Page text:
Step 2: Recruiting participants

Purposive sampling is recommended as a starting point, to target specific groups who are likely to have the relevant knowledge, insights and experiences that relate to the research topic.26 It is useful for recruitment to be coordinated by someone who already has a strong relationship with the community and can approach potential participants to gauge their interest.25 A sample of 7 to 10 participants is often sufficient6; however, larger groups may also be recruited.3

Steps 3 and 4: Introducing the methodology and obtaining informed consent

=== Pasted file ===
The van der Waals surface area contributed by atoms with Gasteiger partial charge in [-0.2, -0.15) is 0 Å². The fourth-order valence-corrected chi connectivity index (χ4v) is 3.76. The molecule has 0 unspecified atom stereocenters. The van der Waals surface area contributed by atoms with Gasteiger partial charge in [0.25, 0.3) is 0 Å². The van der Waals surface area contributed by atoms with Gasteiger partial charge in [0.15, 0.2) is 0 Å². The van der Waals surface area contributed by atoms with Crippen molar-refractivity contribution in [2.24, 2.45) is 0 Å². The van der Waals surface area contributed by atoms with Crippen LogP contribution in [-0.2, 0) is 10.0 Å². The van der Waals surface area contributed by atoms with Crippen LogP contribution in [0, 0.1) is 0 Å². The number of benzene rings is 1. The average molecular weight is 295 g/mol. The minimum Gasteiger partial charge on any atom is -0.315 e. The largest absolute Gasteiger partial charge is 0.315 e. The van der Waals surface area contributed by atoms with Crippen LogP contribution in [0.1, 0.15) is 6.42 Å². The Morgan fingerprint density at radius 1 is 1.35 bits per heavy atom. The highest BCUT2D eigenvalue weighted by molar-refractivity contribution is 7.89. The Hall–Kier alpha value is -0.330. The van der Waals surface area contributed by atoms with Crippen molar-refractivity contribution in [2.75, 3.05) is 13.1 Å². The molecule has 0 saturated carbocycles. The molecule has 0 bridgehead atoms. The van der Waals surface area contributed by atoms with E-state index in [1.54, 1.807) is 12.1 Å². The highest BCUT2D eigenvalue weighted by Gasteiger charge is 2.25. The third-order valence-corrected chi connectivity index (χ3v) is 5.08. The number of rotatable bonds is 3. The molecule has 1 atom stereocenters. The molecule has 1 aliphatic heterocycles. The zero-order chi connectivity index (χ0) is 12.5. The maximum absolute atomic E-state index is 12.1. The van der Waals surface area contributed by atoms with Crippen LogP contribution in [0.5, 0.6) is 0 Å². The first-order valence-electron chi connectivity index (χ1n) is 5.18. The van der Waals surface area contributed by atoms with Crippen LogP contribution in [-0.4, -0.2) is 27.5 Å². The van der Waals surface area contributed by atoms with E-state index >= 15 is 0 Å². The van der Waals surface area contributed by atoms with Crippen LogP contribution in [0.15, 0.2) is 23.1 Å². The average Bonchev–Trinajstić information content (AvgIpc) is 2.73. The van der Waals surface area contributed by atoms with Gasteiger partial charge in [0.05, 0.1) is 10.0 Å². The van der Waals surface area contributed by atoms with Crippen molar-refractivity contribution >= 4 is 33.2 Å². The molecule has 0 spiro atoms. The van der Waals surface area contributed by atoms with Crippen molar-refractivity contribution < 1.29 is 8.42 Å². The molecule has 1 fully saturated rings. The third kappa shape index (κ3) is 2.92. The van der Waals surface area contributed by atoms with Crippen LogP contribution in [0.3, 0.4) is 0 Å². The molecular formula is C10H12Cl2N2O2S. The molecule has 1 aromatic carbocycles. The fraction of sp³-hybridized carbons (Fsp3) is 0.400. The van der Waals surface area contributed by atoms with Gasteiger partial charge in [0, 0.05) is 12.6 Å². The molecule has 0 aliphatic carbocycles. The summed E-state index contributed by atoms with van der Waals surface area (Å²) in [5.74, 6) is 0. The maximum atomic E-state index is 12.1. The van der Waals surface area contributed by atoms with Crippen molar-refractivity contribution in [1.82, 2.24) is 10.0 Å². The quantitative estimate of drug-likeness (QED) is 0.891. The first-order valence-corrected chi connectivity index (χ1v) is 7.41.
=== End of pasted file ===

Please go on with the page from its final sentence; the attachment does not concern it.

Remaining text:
Introducing the methodology typically involves an initial group ‘orientation’ meeting with the participants, to provide information about the photovoice methodology.6 Researchers must ensure that they communicate all aspects of the methodology, with a particular focus on the risks and benefits, intention to inform policy change and unique ethical considerations in photovoice.27 In communicating these aspects, the researchers are also seeking informed consent. A broader discussion around obtaining informed consent can be found in Chapter 30; however, obtaining informed consent in photovoice research also involves ethical considerations specific to the use of visual imagery, including asking participants to (1) agree to participate in the research project; (2) give permission for the release of photographs (i.e. by signing photograph release forms); and (3) obtain consent from others who may appear in photographs (sought by the participant themselves).28